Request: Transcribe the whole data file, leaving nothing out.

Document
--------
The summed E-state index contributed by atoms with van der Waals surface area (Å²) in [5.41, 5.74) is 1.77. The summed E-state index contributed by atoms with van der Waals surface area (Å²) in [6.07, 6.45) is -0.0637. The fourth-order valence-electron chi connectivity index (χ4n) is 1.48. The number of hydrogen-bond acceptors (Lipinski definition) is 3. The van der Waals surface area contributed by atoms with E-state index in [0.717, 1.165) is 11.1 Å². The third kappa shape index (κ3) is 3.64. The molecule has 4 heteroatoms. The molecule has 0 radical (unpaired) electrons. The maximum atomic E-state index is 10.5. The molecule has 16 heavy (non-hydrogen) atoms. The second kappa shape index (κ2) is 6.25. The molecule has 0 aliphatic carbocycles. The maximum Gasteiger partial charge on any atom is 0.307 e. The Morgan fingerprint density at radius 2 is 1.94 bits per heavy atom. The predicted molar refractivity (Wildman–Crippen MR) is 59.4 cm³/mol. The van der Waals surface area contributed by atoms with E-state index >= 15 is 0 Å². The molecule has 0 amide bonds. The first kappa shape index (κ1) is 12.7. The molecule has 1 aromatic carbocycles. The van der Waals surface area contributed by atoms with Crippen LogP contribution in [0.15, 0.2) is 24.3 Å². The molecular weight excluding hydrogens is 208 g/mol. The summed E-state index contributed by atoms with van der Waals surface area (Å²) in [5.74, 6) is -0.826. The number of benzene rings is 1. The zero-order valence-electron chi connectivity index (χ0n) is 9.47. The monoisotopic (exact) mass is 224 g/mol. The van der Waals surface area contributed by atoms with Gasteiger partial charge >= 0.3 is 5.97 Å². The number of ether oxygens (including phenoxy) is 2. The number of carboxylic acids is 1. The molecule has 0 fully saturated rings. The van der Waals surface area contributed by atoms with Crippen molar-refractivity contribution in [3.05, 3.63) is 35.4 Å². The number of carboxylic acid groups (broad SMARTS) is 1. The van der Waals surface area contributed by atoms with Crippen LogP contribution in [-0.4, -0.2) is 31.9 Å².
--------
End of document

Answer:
The summed E-state index contributed by atoms with van der Waals surface area (Å²) in [5.41, 5.74) is 1.77. The summed E-state index contributed by atoms with van der Waals surface area (Å²) in [6.07, 6.45) is -0.0637. The fourth-order valence-electron chi connectivity index (χ4n) is 1.48. The number of hydrogen-bond acceptors (Lipinski definition) is 3. The van der Waals surface area contributed by atoms with E-state index in [0.717, 1.165) is 11.1 Å². The third kappa shape index (κ3) is 3.64. The molecule has 4 heteroatoms. The molecule has 0 radical (unpaired) electrons. The maximum atomic E-state index is 10.5. The molecule has 16 heavy (non-hydrogen) atoms. The second kappa shape index (κ2) is 6.25. The molecule has 0 aliphatic carbocycles. The maximum Gasteiger partial charge on any atom is 0.307 e. The Morgan fingerprint density at radius 2 is 1.94 bits per heavy atom. The predicted molar refractivity (Wildman–Crippen MR) is 59.4 cm³/mol. The van der Waals surface area contributed by atoms with E-state index >= 15 is 0 Å². The molecule has 0 amide bonds. The first kappa shape index (κ1) is 12.7. The molecule has 1 aromatic carbocycles. The van der Waals surface area contributed by atoms with Crippen LogP contribution in [0.15, 0.2) is 24.3 Å². The molecular weight excluding hydrogens is 208 g/mol. The summed E-state index contributed by atoms with van der Waals surface area (Å²) in [5.74, 6) is -0.826. The number of benzene rings is 1. The zero-order valence-electron chi connectivity index (χ0n) is 9.47. The monoisotopic (exact) mass is 224 g/mol. The van der Waals surface area contributed by atoms with Gasteiger partial charge >= 0.3 is 5.97 Å². The number of ether oxygens (including phenoxy) is 2. The number of carboxylic acids is 1. The molecule has 0 fully saturated rings. The van der Waals surface area contributed by atoms with Crippen molar-refractivity contribution in [3.05, 3.63) is 35.4 Å². The number of carboxylic acid groups (broad SMARTS) is 1. The van der Waals surface area contributed by atoms with Crippen LogP contribution in [-0.4, -0.2) is 31.9 Å².